A veteran Bay Street strategist believes the Canadian dollar could go as high as 90 cents U.S. over the next two years, despite long-term concerns for the global economy.
Despite a long-term target as low as 55 cents U.S. for the loonie, Davis Rea Chief Strategist John Johnston told BNN on Monday that he sees the currency trending upward before slumping to long-term lows.
“I think we’re going to see a bit of cyclical rebound in commodity prices and I think with that the Canadian dollar is more likely to head towards 90 cents than it is towards that 55-cent target on a one-to-two year view,” Johnston told BNN.
The Canadian dollar closed at 76.92 cents U.S. on Friday, its lowest close of the week.
“I’m seeing clear signs that the [economy] is inflecting up and we’re getting a bit of a reacceleration here and that suggests to me that over the next six-to-twelve months we’re going to see firmer demand for commodities against the backdrop of more significant supply with some adjustments for the recent price weakness,” he said.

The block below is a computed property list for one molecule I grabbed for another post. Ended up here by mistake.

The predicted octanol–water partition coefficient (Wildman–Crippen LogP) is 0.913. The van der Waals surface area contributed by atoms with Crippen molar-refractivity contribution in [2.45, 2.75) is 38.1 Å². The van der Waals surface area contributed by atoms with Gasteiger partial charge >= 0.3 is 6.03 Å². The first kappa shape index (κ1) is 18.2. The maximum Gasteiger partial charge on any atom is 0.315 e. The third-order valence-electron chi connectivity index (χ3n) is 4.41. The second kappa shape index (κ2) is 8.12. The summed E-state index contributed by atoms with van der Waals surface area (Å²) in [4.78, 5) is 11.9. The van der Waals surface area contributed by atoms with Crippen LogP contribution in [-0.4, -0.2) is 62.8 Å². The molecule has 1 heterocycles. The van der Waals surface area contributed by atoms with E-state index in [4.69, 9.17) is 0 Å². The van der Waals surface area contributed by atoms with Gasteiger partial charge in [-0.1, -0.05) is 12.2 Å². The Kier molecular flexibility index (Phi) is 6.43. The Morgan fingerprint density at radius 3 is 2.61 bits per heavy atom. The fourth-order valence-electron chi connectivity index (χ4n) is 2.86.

Johnston pointed to the mid-1980s as historical precedent for his current predictions; remembering January 1986 when the Canadian dollar hit 70 cents U.S. only to rebound in the following years. He sees commodity prices allowing the loonie to once again settle in a higher range in the coming months.
“I think we’re in a window certainly for the next six-to-12 months where I think that plays out,” he said. “Stronger Canadian dollar, commodity prices moving up into a higher trading range.”
However, he maintained his gloomy long-range global predictions.
“I think it’s more likely that after a couple years of bouncing around we’re going to see a global recession at some point. I think that’s on the horizon,” Johnston said. “I don’t know exactly when that is. It’s not something I’m worried about on a 12-month view.”
“But just like in 1990, ’91, ’92, we had a global recession and that brought commodity prices down and the Canadian dollar back down … we’ll have that again at some point.”